Facebook has a major impact on college athletics. Reuters

Even as Indian internet users are fuming over the government's proposal to screen the content on social networking sites like Facebook, Twitter, Google and Yahoo, Facebook has said that it recognizes the government's interest to minimize the abusive content online.

Telecoms and Information Technology Minister Kapil Sibal met executives from Facebook, Google, Yahoo and Microsoft Monday, asking them to screen derogatory, defamatory and inflammatory content on religious figures and Indian leaders.

Responding to the new development, Facebook said in a statement: "We want Facebook to be a place where people can discuss things freely, while respecting the rights and feelings of others, which is why we have already have policies and on-site features in place that enable people to report abusive content. We will remove any content that violates our terms, which are designed to keep material that is hateful, threatening, incites violence or contains nudity off the service. We recognise the government's interest in minimizing the amount of abusive content that is available online and will continue to engage with the Indian authorities as they debate this important issue".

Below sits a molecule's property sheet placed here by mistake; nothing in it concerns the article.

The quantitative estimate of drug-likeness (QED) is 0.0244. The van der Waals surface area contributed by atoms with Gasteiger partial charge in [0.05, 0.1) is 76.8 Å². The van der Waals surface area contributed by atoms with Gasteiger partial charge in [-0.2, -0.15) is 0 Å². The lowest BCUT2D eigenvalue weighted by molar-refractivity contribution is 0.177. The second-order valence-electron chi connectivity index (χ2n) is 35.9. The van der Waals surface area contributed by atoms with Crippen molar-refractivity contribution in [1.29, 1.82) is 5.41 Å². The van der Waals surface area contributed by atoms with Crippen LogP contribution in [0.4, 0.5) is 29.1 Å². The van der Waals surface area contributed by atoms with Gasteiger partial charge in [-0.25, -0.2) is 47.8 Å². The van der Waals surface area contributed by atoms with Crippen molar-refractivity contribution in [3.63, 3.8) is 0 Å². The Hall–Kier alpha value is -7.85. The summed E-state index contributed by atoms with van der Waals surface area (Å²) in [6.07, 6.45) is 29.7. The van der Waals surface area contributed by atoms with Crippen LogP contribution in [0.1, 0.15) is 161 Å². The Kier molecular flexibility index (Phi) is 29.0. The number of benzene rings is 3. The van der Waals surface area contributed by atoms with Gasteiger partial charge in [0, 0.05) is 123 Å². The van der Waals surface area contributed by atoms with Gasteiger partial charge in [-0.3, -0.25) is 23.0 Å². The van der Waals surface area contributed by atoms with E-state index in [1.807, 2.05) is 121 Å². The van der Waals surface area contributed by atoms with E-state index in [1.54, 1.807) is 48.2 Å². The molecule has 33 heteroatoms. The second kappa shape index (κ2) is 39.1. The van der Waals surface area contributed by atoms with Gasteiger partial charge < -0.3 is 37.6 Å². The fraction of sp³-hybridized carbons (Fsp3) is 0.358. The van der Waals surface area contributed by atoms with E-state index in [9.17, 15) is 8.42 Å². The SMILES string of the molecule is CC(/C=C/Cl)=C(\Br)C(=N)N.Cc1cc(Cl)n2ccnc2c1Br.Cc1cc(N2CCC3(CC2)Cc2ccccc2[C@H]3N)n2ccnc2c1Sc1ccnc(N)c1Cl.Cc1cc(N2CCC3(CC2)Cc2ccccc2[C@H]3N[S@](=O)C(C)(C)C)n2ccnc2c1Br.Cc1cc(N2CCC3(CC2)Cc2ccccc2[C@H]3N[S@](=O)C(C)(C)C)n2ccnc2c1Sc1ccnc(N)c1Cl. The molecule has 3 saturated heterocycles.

However, other social media sites like Google, Yahoo and Twitter have not responded to the intervention of the Indian government.

Meanwhile, the move of the government to screen the content of the social networking sites has been criticized by internet users, alleging that it is an infringement of freedom of expression.  Kapil Sibal clarified that he was not promoting censorship but asking for self regulation but that didn't stop internet users from criticizing him. On Tuesday, the hashtag #IdiotKapilSibal is one of the top Twitter trends in India.